Talking about feelings
Feelings, express them, repress them, shout them or smother them, but we all have them. How we express our feelings can make a big difference to how we relate to others and to how well our relationships work. If we can express feelings in a way that connects us to friends and family then they strengthen the bonds between us. Sharing feelings are a big part of how we cope with and get through events and situations. When we have negative feelings and we repress them they can fester ready to explode out and cause problems later on.
Learning to talk about feelings in a good way is an important life lesson. One of the key parts is to own the thought or feeling so “I feel…”, “I think …” or “I felt …” This is important because it shows that you are taking responsibility for the feeling. You are not blaming someone else. Finally it is your feeling so no-one can tell you that you are wrong.
Talking about our feelings strengthens us physically and emotionally and conversely bottling up feelings will tend to cause us harm. Typically we feel more anxiety, stress or depression. We may notice headaches or have difficulty in sleeping. Finding a safe way to express our feelings with someone who cares for strengthens relationships and bonds.
When discussion feelings with a friend or partner. You should avoid at all costs making accusations, “your comments make me feel bad about myself” or “You make me angry”. These types of responses set up an almost automatic defence in the recipient whether true or not and the fighting starts. When you substitute “I feel …” you focus on the behaviour not the person: “I feel upset when jokes are made about my appearance, I like it when people notice my new clothes”.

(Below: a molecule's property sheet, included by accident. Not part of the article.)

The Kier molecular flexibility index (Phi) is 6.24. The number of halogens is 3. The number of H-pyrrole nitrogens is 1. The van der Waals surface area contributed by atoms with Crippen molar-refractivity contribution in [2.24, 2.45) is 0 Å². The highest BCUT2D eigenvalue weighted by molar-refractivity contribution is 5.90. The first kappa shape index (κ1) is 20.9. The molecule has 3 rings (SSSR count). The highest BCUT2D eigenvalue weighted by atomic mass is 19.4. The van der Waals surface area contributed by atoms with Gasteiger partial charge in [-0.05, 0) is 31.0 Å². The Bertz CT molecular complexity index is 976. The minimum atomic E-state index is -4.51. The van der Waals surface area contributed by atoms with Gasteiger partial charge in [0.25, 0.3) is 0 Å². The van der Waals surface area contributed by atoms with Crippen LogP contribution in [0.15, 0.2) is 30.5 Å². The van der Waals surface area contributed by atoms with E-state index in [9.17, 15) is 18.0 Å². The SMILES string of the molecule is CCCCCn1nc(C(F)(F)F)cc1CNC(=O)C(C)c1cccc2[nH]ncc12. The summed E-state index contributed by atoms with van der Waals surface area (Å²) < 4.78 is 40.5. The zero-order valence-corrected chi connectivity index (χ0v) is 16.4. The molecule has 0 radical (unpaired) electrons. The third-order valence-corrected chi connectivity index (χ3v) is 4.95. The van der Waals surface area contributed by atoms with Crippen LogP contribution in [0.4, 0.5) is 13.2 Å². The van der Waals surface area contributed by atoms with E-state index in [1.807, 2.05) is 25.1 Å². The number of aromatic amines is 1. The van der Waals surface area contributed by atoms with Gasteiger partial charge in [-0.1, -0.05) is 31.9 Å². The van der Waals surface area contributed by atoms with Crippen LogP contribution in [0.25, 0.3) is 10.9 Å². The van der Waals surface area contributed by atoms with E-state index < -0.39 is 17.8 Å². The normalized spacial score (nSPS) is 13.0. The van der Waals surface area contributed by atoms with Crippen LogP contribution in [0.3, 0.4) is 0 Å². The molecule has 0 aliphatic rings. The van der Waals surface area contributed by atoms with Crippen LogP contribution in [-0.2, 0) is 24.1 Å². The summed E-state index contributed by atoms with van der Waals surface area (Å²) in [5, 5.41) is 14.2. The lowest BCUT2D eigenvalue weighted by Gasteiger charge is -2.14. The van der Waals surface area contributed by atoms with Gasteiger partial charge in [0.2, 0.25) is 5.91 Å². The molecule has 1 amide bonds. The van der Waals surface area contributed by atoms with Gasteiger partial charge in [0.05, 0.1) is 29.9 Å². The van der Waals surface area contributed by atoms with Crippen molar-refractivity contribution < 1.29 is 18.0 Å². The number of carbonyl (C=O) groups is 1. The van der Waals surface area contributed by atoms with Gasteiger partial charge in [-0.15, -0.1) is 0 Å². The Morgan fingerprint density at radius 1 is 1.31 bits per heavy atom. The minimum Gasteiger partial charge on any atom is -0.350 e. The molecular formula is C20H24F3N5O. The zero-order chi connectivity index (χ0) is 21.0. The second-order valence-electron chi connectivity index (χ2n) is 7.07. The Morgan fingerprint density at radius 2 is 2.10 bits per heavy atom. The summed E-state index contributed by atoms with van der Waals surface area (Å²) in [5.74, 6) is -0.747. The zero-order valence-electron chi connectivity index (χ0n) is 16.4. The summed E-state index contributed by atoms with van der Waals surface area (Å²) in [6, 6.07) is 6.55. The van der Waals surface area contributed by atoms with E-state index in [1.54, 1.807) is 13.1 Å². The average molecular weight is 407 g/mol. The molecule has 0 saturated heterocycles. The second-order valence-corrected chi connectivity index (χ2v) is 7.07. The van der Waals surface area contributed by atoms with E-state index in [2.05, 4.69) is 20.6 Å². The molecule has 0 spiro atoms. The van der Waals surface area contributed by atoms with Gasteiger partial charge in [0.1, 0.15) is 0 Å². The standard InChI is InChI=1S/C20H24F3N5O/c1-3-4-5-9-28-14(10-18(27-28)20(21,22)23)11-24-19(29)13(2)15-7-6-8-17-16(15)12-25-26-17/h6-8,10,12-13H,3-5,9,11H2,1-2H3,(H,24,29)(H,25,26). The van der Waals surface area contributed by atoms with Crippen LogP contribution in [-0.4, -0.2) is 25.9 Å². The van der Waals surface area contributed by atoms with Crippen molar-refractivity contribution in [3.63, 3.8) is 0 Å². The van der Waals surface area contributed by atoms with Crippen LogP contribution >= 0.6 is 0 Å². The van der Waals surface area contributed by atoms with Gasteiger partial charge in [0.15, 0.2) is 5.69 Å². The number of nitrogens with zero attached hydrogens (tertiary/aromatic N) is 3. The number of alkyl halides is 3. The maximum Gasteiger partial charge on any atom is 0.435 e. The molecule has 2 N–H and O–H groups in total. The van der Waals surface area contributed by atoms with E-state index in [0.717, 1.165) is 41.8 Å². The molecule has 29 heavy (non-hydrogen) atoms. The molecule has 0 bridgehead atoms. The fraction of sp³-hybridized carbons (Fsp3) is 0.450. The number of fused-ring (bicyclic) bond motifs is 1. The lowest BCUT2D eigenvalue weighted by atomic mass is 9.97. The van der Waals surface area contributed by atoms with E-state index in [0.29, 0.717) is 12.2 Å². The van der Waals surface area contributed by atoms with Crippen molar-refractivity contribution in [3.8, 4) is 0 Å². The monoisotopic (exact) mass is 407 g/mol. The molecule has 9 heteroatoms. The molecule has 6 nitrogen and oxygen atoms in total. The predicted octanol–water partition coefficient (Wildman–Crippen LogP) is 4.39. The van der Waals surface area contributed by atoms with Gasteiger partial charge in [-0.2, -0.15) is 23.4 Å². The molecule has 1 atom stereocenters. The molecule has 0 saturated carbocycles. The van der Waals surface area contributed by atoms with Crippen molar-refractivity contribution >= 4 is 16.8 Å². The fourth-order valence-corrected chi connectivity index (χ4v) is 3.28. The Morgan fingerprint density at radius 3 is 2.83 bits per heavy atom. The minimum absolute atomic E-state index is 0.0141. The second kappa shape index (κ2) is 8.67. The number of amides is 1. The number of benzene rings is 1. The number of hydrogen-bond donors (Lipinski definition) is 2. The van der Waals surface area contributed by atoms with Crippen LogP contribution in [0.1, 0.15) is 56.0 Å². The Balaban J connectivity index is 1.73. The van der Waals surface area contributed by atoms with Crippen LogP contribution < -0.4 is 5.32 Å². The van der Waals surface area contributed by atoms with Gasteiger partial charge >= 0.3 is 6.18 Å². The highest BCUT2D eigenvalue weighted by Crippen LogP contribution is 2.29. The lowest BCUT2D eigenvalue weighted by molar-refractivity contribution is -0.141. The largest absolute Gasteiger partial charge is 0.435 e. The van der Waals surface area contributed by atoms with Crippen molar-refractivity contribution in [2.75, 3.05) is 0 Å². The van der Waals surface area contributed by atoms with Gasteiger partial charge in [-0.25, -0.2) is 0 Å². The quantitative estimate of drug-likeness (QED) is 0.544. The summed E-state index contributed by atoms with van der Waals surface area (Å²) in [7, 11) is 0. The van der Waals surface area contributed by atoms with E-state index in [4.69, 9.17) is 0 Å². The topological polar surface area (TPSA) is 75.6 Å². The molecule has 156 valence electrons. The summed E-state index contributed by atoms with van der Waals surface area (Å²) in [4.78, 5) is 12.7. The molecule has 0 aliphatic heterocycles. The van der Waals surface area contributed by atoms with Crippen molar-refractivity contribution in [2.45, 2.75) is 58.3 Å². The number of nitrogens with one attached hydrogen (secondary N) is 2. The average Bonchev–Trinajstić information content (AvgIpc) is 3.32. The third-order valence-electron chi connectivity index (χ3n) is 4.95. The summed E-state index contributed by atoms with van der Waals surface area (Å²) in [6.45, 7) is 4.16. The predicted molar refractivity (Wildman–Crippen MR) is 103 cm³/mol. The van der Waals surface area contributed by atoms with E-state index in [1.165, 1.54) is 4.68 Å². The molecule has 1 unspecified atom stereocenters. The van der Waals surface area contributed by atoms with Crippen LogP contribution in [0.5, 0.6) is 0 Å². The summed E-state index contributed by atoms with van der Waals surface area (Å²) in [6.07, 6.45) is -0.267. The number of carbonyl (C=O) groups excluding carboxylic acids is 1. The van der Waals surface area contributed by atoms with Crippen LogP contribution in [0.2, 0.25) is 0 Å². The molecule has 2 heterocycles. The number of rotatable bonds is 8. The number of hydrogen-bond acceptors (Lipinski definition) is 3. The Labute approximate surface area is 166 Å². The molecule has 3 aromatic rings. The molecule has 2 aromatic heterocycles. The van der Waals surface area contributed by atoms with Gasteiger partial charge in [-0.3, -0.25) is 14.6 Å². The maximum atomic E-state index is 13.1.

Of course part of talking about your feelings is tuning into them and knowing what they are. It’s surprising how easy it is to notice feelings, yet at the same time it can be difficult to describe the sensation to another. Sometimes it helps to notice the intensity of the feeling, or start with one word and change it depending on how ‘right’ it feels. The point is to give yourself time to notice how you are feeling. It gets easier with practice.
While talking to friends and family can help us. Sometimes though friends are not enough to help us, or perhaps we worry that we are affecting our friends and family with our problems. Then perhaps is the time to think about a counsellor or a therapist. Sometimes a person who is detached from the situation a people can offer you a clearer perspective of your problems and issues and set you off in a new direction.
Remember that ultimately whether in a relationship, in the counselling room or talking to yourself the purpose of expressing your feelings is the same to let it out in a controlled safe, positive way. This allows you to move on with your life having dealt with the feelings surrounding the events and issues in your life. If feelings are recurring and won’t go away perhaps it is time that you sought the help of a counsellor.